In digital photoelasticity images, regions with high fringe densities represent a limitation for unwrapping the phase in specific zones of the stress map. In this work, we recognize such regions by varying the light source wavelength from visible to far infrared, in a simulated experiment based on a circular polariscope observing a birefringent disk under diametral compression. The recognition process involves evaluating the relevance of texture descriptors applied to data sets extracted from regions of interest of the synthetic images, in the visible electromagnetic spectrum and different sub-bands of the infrared. Our results show that extending photoelasticity assemblies to the far infrared, the stress fields could be resolved in regions with high fringe concentrations. Moreover, we show that texture descriptors could overcome limitations associated to the identification of high-stress values in regions in which the fringes are concentrated in the visible spectrum, but not in the infrared.
Infrared Non-Destructive Testing (INDT) is known as an effective and rapid method for nondestructive inspection.
It can detect a broad range of near-surface structuring flaws in metallic and composite components. Those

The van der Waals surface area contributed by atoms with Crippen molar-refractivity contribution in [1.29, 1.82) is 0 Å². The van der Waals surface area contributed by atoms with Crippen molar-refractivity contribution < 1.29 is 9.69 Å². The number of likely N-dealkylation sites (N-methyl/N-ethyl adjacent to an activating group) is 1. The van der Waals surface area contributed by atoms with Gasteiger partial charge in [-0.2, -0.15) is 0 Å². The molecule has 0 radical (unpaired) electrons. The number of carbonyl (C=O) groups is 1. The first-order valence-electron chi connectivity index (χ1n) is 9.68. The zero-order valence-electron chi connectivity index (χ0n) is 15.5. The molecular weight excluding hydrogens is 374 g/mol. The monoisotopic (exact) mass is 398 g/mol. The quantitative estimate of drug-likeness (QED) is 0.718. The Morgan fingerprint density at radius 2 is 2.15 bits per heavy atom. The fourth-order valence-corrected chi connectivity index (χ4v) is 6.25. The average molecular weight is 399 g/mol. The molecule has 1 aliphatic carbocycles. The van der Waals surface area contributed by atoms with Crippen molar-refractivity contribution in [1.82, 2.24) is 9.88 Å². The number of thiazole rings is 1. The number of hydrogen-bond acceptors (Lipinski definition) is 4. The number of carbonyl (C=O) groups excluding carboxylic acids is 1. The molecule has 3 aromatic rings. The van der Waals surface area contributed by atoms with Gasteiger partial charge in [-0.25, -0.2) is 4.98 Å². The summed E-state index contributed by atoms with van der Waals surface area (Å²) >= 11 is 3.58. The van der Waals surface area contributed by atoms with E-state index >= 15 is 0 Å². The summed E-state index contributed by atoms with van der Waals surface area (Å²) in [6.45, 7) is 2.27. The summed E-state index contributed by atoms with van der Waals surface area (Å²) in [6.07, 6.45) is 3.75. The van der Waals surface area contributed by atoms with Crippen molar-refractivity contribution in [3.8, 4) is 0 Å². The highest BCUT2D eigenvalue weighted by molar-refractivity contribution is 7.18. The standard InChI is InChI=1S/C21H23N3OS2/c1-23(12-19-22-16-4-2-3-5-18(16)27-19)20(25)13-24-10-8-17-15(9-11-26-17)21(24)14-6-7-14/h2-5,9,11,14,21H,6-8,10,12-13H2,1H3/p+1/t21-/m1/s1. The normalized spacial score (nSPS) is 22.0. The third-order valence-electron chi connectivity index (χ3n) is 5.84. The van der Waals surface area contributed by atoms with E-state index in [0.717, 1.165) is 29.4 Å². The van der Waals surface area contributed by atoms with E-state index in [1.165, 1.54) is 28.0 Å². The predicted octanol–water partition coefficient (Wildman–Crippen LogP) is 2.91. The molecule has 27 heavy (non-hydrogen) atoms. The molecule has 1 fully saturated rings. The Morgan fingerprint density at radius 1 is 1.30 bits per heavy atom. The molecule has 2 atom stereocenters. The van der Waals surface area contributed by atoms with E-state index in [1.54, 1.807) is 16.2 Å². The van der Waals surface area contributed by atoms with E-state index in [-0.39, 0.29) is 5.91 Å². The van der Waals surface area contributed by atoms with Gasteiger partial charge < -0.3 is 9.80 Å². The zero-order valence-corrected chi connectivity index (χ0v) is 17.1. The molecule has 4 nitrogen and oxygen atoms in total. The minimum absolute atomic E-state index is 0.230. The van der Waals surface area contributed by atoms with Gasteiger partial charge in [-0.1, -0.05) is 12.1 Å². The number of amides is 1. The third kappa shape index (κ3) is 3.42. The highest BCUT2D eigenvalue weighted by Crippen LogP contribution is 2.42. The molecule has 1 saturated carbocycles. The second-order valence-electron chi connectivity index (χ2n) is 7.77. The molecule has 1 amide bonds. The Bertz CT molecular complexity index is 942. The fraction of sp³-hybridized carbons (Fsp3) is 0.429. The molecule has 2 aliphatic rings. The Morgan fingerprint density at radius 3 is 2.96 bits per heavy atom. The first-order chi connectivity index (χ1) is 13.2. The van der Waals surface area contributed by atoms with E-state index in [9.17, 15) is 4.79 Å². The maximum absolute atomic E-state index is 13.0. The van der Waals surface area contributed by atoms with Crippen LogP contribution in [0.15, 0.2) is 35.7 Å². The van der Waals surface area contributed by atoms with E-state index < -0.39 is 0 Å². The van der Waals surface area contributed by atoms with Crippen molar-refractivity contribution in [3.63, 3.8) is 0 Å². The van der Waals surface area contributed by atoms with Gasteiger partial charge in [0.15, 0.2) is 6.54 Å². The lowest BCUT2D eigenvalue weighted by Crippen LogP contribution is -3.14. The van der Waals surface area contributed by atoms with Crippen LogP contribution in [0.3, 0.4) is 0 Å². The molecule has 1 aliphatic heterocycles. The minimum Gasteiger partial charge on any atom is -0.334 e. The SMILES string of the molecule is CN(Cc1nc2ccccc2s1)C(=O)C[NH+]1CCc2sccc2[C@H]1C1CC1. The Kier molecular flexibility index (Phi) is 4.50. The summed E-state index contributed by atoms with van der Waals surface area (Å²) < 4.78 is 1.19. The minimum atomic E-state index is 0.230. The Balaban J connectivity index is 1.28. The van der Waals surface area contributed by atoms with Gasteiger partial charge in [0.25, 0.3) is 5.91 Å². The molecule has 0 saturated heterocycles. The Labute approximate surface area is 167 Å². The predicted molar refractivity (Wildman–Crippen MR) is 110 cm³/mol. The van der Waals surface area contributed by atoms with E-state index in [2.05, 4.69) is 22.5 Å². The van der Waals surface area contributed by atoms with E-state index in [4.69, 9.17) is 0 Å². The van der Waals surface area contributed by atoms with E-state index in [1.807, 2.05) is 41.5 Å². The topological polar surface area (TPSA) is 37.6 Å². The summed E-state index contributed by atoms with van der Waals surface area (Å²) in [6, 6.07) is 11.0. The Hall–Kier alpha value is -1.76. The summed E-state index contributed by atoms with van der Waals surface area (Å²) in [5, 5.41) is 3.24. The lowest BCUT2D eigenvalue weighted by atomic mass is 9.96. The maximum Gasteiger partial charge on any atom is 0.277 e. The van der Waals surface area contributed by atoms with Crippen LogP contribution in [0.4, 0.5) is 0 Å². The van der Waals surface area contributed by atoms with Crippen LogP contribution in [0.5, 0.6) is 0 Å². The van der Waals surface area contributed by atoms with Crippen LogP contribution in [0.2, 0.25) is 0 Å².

flaws are modeled as a smooth contour centered at peaks of stored thermal energy, termed Regions of Interest
(ROI). Dedicated methodologies must detect the presence of those ROIs. In this paper, we present a methodology
for ROI extraction in INDT tasks. The methodology deals with the difficulties due to the non-uniform
heating. The non-uniform heating affects low spatial/frequencies and hinders the detection of relevant points in
In this paper, a methodology for ROI extraction in INDT using multi-resolution analysis is proposed, which is
robust to ROI low contrast and non-uniform heating. The former methodology includes local correlation, Gaussian
scale analysis and local edge detection. In this methodology local correlation between image and Gaussian
window provides interest points related to ROIs. We use a Gaussian window because thermal behavior is well
modeled by Gaussian smooth contours. Also, the Gaussian scale is used to analyze details in the image using
multi-resolution analysis avoiding low contrast, non-uniform heating and selection of the Gaussian window size.
Finally, local edge detection is used to provide a good estimation of the boundaries in the ROI. Thus, we provide
a methodology for ROI extraction based on multi-resolution analysis that is better or equal compared with the
other dedicate algorithms proposed in the state of art.